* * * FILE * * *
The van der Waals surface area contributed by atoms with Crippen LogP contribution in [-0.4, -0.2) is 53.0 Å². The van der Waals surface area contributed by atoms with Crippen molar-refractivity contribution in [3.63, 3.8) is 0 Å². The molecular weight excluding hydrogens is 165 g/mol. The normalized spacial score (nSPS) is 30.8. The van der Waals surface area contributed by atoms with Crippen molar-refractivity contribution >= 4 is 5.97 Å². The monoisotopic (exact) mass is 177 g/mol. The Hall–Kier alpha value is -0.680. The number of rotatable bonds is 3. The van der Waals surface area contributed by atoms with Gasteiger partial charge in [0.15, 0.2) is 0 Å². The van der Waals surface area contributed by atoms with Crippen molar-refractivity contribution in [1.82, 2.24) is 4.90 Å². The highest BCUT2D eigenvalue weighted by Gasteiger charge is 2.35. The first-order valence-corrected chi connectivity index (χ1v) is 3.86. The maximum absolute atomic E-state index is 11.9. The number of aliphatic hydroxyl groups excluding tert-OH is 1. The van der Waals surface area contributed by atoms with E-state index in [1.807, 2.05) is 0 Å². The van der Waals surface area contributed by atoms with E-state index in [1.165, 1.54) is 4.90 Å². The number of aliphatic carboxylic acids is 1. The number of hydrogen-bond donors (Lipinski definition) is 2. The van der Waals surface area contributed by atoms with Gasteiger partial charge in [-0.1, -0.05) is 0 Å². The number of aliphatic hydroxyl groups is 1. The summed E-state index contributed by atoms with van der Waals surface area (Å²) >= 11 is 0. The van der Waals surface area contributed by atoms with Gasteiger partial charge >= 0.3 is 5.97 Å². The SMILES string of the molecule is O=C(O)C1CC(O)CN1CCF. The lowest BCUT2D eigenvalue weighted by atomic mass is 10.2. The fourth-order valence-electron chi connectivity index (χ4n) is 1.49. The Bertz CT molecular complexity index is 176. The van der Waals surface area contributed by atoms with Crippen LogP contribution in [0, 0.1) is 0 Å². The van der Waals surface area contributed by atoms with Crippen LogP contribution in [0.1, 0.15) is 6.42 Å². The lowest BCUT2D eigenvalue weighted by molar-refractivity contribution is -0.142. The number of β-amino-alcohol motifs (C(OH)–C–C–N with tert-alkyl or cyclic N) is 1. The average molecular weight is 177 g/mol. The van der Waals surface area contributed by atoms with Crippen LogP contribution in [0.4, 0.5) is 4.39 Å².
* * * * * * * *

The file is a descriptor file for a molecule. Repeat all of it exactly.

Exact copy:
The van der Waals surface area contributed by atoms with Crippen LogP contribution in [-0.4, -0.2) is 53.0 Å². The van der Waals surface area contributed by atoms with Crippen molar-refractivity contribution in [3.63, 3.8) is 0 Å². The molecular weight excluding hydrogens is 165 g/mol. The normalized spacial score (nSPS) is 30.8. The van der Waals surface area contributed by atoms with Crippen molar-refractivity contribution >= 4 is 5.97 Å². The monoisotopic (exact) mass is 177 g/mol. The Hall–Kier alpha value is -0.680. The number of rotatable bonds is 3. The van der Waals surface area contributed by atoms with Gasteiger partial charge in [0.15, 0.2) is 0 Å². The van der Waals surface area contributed by atoms with Crippen molar-refractivity contribution in [1.82, 2.24) is 4.90 Å². The highest BCUT2D eigenvalue weighted by Gasteiger charge is 2.35. The first-order valence-corrected chi connectivity index (χ1v) is 3.86. The maximum absolute atomic E-state index is 11.9. The number of aliphatic hydroxyl groups excluding tert-OH is 1. The van der Waals surface area contributed by atoms with E-state index in [1.807, 2.05) is 0 Å². The van der Waals surface area contributed by atoms with E-state index in [1.165, 1.54) is 4.90 Å². The number of aliphatic carboxylic acids is 1. The number of hydrogen-bond donors (Lipinski definition) is 2. The van der Waals surface area contributed by atoms with Gasteiger partial charge in [-0.1, -0.05) is 0 Å². The number of aliphatic hydroxyl groups is 1. The summed E-state index contributed by atoms with van der Waals surface area (Å²) >= 11 is 0. The van der Waals surface area contributed by atoms with Gasteiger partial charge >= 0.3 is 5.97 Å². The SMILES string of the molecule is O=C(O)C1CC(O)CN1CCF. The lowest BCUT2D eigenvalue weighted by atomic mass is 10.2. The fourth-order valence-electron chi connectivity index (χ4n) is 1.49. The Bertz CT molecular complexity index is 176. The van der Waals surface area contributed by atoms with Crippen LogP contribution in [0, 0.1) is 0 Å². The van der Waals surface area contributed by atoms with Crippen LogP contribution in [0.1, 0.15) is 6.42 Å². The lowest BCUT2D eigenvalue weighted by molar-refractivity contribution is -0.142. The number of β-amino-alcohol motifs (C(OH)–C–C–N with tert-alkyl or cyclic N) is 1. The average molecular weight is 177 g/mol. The van der Waals surface area contributed by atoms with Crippen LogP contribution in [0.4, 0.5) is 4.39 Å².